Gangs in rural Grant County?

Discussion in 'Fly Fishing Forum' started by casaboba, Apr 11, 2011.

  1. Jim, jim,

    I think you need to buy yourself a subaru or Prius, sell or give away all of your firearms ( to me ) , listen to NPR and drink a double organic carbon neutral latte.

    All will be well ; )
  2. You can always count on me to keep things classy
  3. You are a true friend. Thanks for the intervention, Tom. Let's see . . . Subaru . . . Prius . . . no guns (they are evil, don't you know, 'specially the "black" ones) . . . NPR . . . and a passive, emasculating, politically-correct latte versus a "built" Wrangler/any 4X4 . . . fine firearms (in particular sweet 20 & 28-gauge shotties and <MOA-accurate centerfires plus a "few" classic handguns), real tunes, and strong libations. Okay . . . thought about it. Decided on: Jeep, more guns (love the new "suppressor law" . . . .22LR, .223, & .308 seem like appropriate designations), old-time R&R/country, smooooth whiskey (and that ain't hardly enough "o's" to describe such exotic nectar) & the same 63-year-old attitude that has kept me both alive & young since 1948. Yup, that'll work. Oh, and beer on my Cheerios. I'll likely also continue to be accompanied by athletic, fit, strong, & talented hunting dogs. Let's go fishing before my pup arrives.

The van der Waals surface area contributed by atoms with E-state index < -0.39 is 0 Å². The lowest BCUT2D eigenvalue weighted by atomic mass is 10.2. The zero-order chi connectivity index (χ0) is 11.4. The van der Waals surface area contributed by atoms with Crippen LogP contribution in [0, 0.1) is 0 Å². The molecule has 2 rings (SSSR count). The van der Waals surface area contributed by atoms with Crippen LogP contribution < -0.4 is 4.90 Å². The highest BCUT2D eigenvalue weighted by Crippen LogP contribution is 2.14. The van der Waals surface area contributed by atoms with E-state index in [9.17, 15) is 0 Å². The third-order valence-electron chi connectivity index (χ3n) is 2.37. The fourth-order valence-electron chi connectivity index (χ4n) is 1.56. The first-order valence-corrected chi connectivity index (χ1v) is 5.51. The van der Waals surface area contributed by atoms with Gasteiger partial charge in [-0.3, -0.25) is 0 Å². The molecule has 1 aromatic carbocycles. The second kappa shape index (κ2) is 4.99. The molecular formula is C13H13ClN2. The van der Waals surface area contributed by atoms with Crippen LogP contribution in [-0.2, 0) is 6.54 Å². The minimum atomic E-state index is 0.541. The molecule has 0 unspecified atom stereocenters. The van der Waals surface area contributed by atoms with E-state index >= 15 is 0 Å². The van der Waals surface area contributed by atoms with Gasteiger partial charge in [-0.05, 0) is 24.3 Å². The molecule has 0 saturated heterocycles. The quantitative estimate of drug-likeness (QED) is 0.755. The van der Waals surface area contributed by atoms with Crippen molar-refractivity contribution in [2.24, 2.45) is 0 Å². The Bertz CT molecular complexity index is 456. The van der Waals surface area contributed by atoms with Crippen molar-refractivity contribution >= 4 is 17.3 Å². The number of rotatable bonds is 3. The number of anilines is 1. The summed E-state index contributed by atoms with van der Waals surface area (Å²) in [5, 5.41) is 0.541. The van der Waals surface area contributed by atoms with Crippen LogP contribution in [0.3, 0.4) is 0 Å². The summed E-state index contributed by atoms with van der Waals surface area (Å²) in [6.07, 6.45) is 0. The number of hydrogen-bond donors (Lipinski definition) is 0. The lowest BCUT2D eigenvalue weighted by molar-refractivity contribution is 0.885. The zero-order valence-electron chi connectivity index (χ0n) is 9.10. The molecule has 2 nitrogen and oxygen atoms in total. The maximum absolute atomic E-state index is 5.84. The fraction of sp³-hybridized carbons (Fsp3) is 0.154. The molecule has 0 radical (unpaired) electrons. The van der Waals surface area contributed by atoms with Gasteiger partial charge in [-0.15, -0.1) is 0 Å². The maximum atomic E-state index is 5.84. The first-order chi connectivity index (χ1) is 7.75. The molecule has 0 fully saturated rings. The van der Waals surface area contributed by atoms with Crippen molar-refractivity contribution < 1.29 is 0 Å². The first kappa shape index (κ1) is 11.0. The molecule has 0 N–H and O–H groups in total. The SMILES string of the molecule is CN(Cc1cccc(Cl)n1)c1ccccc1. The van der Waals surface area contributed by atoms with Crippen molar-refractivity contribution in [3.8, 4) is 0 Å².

4. Gangs in rural Grant County? The rest of the story . . .

    WTF happened to the rest of my post, he asked? In summary . . . "Attack, always attack."
  5. I have a feeling that even if they do read English, they'll still be honest in saying "me no understand."
  6. Zetas Cartel leader grew up in Yakima.

    Man arrested as Mexico cartel leader once lived in Yakima County

    A man who Mexican authorities say is a leader in a violent drug cartel responsible for the deaths of more than 200 people once lived in Yakima County in the Tieton area, friends and acquaintances said Tuesday.

    By Mark Morey and David Lester

    Yakima Herald-Republic

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    Martin Omar Estrada Luna, alias "El Kilo," was arrested Saturday.
    Enlarge this photo


    Martin Omar Estrada Luna, alias "El Kilo," was arrested Saturday.

    YAKIMA — A man who Mexican authorities say is a leader in a violent drug cartel responsible for the deaths of more than 200 people once lived in Yakima County in the Tieton area, friends and acquaintances said Tuesday.

    The man, identified as 34-year-old Martin Omar Estrada Luna, was arrested Saturday by the Mexican navy. Several other suspected members of Los Zetas drug cartel also were arrested.

    Friends and acquaintances in the Yakima Valley say the man who was paraded before the Mexican media Sunday had plenty of run-ins with authorities here before being deported.

    They and local law-enforcement officials said Tuesday the Estrada they knew was headed for trouble at a young age. He dropped out of school and took up a life of crime.

    "Martin made his own choices. He went where the streets took him," said a close boyhood friend who works in Yakima and asked not to be identified.